Tuesday, October 21, 2014

Why "basic" needs to stop

Urban Dictionary has become more relevant than Webster's in our world of text lingo and verbal shorthand. There are millions of beautiful words in the English language, yet we use terms like "totes," "ratchet" and "bae." (I think our all-time low as a society happened when people started saying "legit-ly." It's "LEGITIMATELY.")

"Basic" (and "basic bitch") is one that's really annoyed me since the first time I heard it. To call someone "basic," especially women, who face enough problems with self-image, is calling them unoriginal. Predictable. Not special. Undesirable.

An article by Noreen Malone on The Cut called "What Do You Really Mean When You Say 'Basic Bitch'?" described the term this way:
"Basic, according to the BuzzFeed quizzes and CollegeHumor videos that wrested the term from the hip-hop world and brought it into the realm of white-girl-on-white-girl insults, means someone who owns things like Uggs and North Face and leggings. She likes yogurt and fears carbs (there is an exception for brunch), and loves her friends, unless and until she secretly hates them. She finds peplum flattering and long (or at least shoulder-grazing) hair reliably attractive. She exercises in various non-bulk-building ways, some of which have inspired her to purchase special socks for the experience. She bought the Us Weekly with Lauren Conrad's wedding on the cover. She Pins. She runs her gel-manicured hands up and down the spine of female-centric popular culture of the last 15 years, and is satisfied with what she feels. She doesn't, apparently, long for more."
By that conflicting and incongruous definition, don't we all fit into the category in some way or another?

Yes, I like pumpkin spice lattes, but I hate Uggs. Am I basic?
I use Pinterest, but I couldn't care less about Lauren Conrad's wedding or Us Weekly. Am I basic?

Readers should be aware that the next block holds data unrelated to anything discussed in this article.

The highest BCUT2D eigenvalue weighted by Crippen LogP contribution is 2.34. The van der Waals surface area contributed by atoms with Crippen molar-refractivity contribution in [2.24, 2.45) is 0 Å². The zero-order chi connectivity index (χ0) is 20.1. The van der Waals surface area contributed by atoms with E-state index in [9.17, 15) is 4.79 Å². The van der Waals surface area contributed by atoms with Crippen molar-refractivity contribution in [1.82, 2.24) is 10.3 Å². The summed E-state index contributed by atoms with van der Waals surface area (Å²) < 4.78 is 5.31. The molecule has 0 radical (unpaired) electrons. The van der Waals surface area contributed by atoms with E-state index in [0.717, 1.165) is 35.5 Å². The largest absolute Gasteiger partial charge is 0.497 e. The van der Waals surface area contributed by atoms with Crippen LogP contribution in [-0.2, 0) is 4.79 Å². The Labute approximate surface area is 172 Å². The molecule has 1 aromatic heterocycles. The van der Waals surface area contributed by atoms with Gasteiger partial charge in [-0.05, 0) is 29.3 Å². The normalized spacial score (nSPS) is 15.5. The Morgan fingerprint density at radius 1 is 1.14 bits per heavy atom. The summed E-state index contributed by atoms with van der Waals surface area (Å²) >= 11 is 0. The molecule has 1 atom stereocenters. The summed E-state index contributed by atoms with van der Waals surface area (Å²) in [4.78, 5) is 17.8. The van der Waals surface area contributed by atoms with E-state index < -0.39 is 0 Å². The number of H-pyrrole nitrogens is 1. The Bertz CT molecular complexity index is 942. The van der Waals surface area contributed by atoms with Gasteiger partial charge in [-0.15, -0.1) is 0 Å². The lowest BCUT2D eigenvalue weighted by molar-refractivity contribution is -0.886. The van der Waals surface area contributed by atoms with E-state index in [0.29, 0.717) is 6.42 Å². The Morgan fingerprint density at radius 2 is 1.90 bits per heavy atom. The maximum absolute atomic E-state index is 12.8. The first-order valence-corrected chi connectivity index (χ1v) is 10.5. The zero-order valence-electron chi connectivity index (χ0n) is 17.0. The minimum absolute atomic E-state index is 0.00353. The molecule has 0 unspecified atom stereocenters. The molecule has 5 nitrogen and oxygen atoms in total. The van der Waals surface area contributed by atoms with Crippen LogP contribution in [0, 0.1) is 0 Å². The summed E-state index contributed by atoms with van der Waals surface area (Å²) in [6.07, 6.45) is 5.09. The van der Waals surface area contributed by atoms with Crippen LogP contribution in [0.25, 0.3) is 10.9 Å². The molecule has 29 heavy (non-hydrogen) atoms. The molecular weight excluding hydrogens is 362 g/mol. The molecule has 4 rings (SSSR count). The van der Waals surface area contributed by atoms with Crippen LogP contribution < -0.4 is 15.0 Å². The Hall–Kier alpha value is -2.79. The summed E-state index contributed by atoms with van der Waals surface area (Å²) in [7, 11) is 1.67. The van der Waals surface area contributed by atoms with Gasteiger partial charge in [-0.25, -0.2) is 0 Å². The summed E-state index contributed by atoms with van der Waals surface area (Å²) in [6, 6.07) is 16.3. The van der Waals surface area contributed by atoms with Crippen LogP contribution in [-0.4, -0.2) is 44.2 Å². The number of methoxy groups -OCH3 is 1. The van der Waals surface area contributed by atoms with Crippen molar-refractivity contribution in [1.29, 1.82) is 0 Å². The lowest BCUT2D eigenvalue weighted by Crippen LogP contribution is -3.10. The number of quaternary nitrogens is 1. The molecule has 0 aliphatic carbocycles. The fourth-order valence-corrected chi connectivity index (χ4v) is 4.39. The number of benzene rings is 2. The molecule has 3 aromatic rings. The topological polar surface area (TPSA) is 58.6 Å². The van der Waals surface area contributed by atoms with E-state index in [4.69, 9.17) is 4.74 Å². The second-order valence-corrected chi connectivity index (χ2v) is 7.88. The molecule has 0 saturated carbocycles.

I don't get gel manicures, but my hair does, in fact, graze my shoulders. Am I basic?
I like yogurt, but I loooove carbs. Am I basic?

Malone goes on to say this:
"And so the woman who calls another woman basic ends up implicitly endorsing two things she probably wouldn't sign up for if they were spelled out for her: a male hierarchy of culture, and the belief that the self is an essentially surface-level formation."
Is this the direction we want to take our society? We like to say we're all for equality, and feminism has become one of the most prominent issues in pop culture, but we're okay with calling out a girl because her interests aren't interesting enough?

"Basic" needs to stop. Because liking "predictably trendy" things doesn't make you predictable, boring, undesirable. Because everyone — woman or man — is original, in one way or a hundred. You are special. We are all special. And we are all better than this word.

1 comment :

  1. Did you ever listen to the high school graduation speech given in 2012? The speaker, one of the high school teachers, builds the whole speech around the premise "you're not special."
    It's really great. Essentially, his 'argument' is that you've been told most of your life that you're special and get trophies for participating, but logically, you are one in 7 billion. There are so many people out there like you.
    HOWEVER, does that mean YOU don't have something to offer the world? Not at all. Sometimes this idea of 'being special' and 'unique' can become overbearing, building up to this feeling that 'society expects me to do something amazing.' The reality is actually, no; you don't have to do anything extra-ordinary with your life to still have a great life.

    I hope this makes sense. I like what you write, Eleni; I'm not at all arguing with what you said...just rambling, just sharing.


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